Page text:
Johannes clenched his hand reflexively about the coin, and he shivered as he drew it up over his heart. “Something about this suddenly makes me very, very afraid, for there seems to be no rational reason for what our eyes insist is true to be so…”
“Indeed. Your questions deserve answers. And I know of no way to answer them but to press forward into the ruins and find what we may find.”
Ardith walked slowly into the ruins, her staff at the ready, and with the Sign of Andritha outside her jerkin. Kay, shaking with fear, followed her, her bow strung, and three arrows at the ready.
As Ardith neared the closest large rock, she began a gentle turn and often looked to her right, as if expecting that something important was to be seen _away_ from the ruins. Kay stopped for a moment when Ardith turned, and looked nervously back at Johannes and Kreemon, but then continued following behind, aiming her bow closer and closer to the area around her feet. By the time they were two feet distant from the nearest stones, they were walking parallel to the ruins. Finally, Kay stopped, tapped Ardith's shoulder, and turned around slowly, looking intently at a large rock. Ardith stopped also, and walked up next to Kay to watch the rock with her. Kay lifted her index finger to her lips when Ardith slid her foot on some gravel. Both watched the rock for a few seconds, and then Kay let loose an arrow. She reached behind the rock, and both women laughed when Kay pulled her arrow out of a rat. She lifted it up high by its tail for the men to see and shouted “See? Only a rat! Nothing to be worried about!”
“Ha, Ha, Kay. Fierce hunter to quarry such game!”
“Yes. I may have it mounted or stuffed.”
Kay flung the skewered rat into the ruins. Laughing, the two women returned to Kreemon and Johannes.
Kree muttered to himself, “Dangblasted women, fooling around like that, somebody's gonna' get hurt.”
As Ardith and Kay returned, Johannes frowned in thought, then kneeled, bracing his crossbow on the ground as he cocked it. He straightened, slid a bolt in, and waved Kreemon over. His voice snapping in frustration, he said, “Something about this building has been having Ardith acting unnaturally ever since she brought up the subject. Saying that I first suggested this, starting to head in then turning off like that, all of this!” He exhaled deeply. “There's something wrong here, and Jarram guide my mind, I _will_ know what it is! Follow me!” So saying, Johannes stalked straight for the ruins, his eyes blazing.
Kree drew his sword and followed after Johannes into the ruins, Bork growling close behind. Louder he said, “I wish you women folk would be a bit more serious about matters!”
“What's this, Johannes?” Ardith called. “_Me_ acting unnaturally? It was you who first suggested we look at this rat infested dump. I'll be glad to get back to the inn and lift an ale.”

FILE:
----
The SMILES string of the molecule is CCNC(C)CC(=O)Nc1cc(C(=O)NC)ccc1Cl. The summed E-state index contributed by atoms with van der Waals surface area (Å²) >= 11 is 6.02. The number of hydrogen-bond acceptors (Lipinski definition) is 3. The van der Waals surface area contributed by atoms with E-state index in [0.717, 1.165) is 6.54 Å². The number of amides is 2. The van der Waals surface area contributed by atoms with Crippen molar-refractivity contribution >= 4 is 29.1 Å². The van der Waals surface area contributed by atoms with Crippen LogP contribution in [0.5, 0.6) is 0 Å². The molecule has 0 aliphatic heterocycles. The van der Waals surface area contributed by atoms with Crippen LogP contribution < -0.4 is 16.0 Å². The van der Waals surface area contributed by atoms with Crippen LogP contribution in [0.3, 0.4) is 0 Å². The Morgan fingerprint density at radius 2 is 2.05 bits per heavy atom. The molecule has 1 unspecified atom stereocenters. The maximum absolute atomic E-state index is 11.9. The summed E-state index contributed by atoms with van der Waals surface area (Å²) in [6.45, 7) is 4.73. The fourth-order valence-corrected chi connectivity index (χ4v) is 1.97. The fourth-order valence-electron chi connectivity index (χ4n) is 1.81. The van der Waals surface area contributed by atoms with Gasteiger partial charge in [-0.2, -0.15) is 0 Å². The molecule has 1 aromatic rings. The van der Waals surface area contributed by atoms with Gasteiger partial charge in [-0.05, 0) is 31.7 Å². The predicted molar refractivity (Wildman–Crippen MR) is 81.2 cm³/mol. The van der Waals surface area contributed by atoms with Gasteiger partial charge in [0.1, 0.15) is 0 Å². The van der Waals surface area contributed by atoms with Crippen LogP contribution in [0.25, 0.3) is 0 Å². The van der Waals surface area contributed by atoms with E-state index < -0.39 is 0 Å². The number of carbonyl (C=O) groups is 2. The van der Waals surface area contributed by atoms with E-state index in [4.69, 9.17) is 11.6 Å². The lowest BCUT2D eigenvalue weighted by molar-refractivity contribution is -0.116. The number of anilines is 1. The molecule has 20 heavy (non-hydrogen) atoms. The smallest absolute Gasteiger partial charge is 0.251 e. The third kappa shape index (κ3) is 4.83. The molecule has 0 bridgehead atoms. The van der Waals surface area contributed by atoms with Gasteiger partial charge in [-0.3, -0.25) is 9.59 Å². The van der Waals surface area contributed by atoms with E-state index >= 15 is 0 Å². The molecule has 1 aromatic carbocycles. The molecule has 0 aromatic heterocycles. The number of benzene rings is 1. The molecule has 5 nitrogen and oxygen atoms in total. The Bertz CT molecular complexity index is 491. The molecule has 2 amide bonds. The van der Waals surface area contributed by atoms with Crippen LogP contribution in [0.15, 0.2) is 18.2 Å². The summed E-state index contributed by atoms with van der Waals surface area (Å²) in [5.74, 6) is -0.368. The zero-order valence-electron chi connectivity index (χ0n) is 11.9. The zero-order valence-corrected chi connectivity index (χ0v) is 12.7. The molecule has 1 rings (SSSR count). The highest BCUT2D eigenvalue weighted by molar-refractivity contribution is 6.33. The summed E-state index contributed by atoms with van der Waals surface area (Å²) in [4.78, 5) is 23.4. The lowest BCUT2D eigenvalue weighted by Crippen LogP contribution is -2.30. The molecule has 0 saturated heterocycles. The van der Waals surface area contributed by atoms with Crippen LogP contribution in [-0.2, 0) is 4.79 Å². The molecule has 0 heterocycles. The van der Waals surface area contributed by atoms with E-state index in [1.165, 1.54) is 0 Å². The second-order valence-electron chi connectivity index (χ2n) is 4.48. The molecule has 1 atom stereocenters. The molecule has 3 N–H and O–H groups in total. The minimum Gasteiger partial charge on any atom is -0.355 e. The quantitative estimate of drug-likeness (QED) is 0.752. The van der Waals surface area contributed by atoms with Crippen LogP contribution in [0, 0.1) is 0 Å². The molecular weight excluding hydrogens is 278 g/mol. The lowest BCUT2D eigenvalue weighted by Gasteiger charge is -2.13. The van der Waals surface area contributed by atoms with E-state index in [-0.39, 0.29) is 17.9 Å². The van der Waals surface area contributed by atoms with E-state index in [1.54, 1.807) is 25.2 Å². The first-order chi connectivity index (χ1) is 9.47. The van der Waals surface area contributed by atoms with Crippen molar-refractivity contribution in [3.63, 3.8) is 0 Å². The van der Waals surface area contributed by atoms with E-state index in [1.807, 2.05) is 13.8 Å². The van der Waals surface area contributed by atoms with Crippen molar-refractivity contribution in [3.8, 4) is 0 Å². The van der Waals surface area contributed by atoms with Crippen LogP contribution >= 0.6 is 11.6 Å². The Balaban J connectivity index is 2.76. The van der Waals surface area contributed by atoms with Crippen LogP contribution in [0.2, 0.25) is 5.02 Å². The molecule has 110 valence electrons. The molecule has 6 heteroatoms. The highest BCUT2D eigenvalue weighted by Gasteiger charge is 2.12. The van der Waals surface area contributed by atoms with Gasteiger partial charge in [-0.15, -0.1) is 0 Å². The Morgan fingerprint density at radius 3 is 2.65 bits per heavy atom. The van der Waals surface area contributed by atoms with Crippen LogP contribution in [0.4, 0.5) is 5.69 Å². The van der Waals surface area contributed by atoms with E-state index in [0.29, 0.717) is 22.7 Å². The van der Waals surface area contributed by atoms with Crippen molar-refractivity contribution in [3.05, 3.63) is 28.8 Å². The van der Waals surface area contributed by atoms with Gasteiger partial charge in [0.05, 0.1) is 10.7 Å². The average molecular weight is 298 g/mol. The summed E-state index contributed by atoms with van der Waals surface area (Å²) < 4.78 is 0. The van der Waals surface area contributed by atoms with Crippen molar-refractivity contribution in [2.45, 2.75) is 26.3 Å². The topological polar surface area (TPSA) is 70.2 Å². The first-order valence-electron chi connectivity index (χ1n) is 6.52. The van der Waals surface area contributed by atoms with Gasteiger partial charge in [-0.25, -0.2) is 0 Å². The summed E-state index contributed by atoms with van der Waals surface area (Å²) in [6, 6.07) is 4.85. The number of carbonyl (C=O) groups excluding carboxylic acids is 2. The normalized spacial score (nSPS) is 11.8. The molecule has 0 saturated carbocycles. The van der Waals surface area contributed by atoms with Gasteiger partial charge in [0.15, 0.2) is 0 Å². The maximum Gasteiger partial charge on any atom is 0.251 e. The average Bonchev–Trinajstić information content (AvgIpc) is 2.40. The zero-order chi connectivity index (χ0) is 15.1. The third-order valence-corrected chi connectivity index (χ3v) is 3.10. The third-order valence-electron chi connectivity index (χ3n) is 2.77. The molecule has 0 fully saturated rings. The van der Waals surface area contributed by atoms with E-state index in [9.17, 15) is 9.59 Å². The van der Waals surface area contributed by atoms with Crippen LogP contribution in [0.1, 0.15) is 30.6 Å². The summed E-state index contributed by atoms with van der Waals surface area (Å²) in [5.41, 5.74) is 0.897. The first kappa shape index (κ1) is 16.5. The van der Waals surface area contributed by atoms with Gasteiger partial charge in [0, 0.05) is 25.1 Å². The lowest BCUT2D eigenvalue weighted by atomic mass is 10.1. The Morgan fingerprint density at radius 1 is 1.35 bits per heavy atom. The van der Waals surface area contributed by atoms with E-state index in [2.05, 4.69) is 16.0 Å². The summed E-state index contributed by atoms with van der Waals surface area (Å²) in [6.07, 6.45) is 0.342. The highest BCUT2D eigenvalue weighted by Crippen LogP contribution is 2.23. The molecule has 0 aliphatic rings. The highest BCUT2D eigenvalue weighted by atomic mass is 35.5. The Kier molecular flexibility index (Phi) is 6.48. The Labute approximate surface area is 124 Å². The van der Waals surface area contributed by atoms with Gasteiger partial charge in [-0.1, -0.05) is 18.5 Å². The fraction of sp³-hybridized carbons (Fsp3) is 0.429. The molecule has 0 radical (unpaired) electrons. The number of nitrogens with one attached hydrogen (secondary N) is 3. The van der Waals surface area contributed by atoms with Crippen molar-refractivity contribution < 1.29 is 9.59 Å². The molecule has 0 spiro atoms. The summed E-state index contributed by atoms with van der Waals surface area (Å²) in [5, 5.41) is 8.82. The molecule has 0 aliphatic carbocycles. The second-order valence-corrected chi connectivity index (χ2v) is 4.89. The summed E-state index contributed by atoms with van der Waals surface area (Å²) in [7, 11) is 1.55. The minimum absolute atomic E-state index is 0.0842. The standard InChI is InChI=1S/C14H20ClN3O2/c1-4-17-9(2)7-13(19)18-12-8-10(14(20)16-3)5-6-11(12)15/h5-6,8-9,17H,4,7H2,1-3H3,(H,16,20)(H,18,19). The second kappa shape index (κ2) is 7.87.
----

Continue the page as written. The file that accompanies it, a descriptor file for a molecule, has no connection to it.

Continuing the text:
“And you, Kreemon,” Kay added, “I'm surprised at you!”
'Jarram,' Ardith thought briefly, the word barely glancing her mind, 'The merchant god.'
Before the bulk of the ruins, Kreemon stopped, quietly sheathed his sword, and faster than anyone could tell, shot his hand under a rock and pulled it up again. The rock rolled over, and a rat was securely held in Kreemon's hands, its head pinched to prevent it from biting. He stood up straight and turned to Ardith and Kay. “Ha! I found another one!”
“Now who's fooling around,” Kay called to Kreemon, though she was impressed by his speed.
By this point, Johannes had already passed the first of the large rocks. He was determined to move forward, although he soon forgot why. His step slowed and he put away his crossbow and walked more cautiously, passing several feet of white and grey rocks. Two yards in, he picked up a two-inch round stone and tossed it in the air. He caught it, tossed it again, and continued tossing as he walked around in random directions. By that time, the rest of the group had dropped their rats and were watching Johannes. His wanderings slowly focussed, and sent him back to the periphery, where he tripped over a rock and fell on his face. He searched the ground until he found his stone, and then stood up. Once out of the ruins, he threw his stone twice more into the air before noticing the curious expressions on the others' faces.
Although she had frowned when Johannes wandered aimlessly after such an impassioned speech, she couldn't help but burst into a giggle.
“Johannes, you say _I_ am acting unnaturally? Perhaps you are the King's Man after all – his fool! When will you buy a clown suit to go with the pratfalls?” The words were delivered in a good natured way with a broad grin.
“Come, now gentle sirs,” Kay added, “now that we know that the movement we saw was only rats, we can get on with our business.”
“Yes, yes,” Ardith added. “I'm sure it was the rats that got Bork's hackles up.”
Johannes straightened himself. “Pratfalls? _Pratfalls_? What, pray tell, are you talking about?”
Suddenly, Ardith stopped laughing. “Johannes, are you saying that you were not fooling around out there?”
“Of course not. Why would I? I just stumbled a little, that's all.” Johannes absent-mindedly dropped the stone, not even looking as it fell to the ground.
Ardith stooped and recovered the rock. She examined it, and saw nothing of interest, although it was nicely rounded and weathered. “Johannes, would you please do me a favor?” she asked. “Take this stone and place it atop that ruined column over there, then come back here.” She pointed out a truncated stone cylinder within the ruins, but only a few yards away.
Johannes looked a bit puzzled at the odd request, but nonetheless shrugged, sighed, and took the stone from her hand.
As Johannes once again approached the ruins, Kay asked quietly, “Why did you ask him to do that?”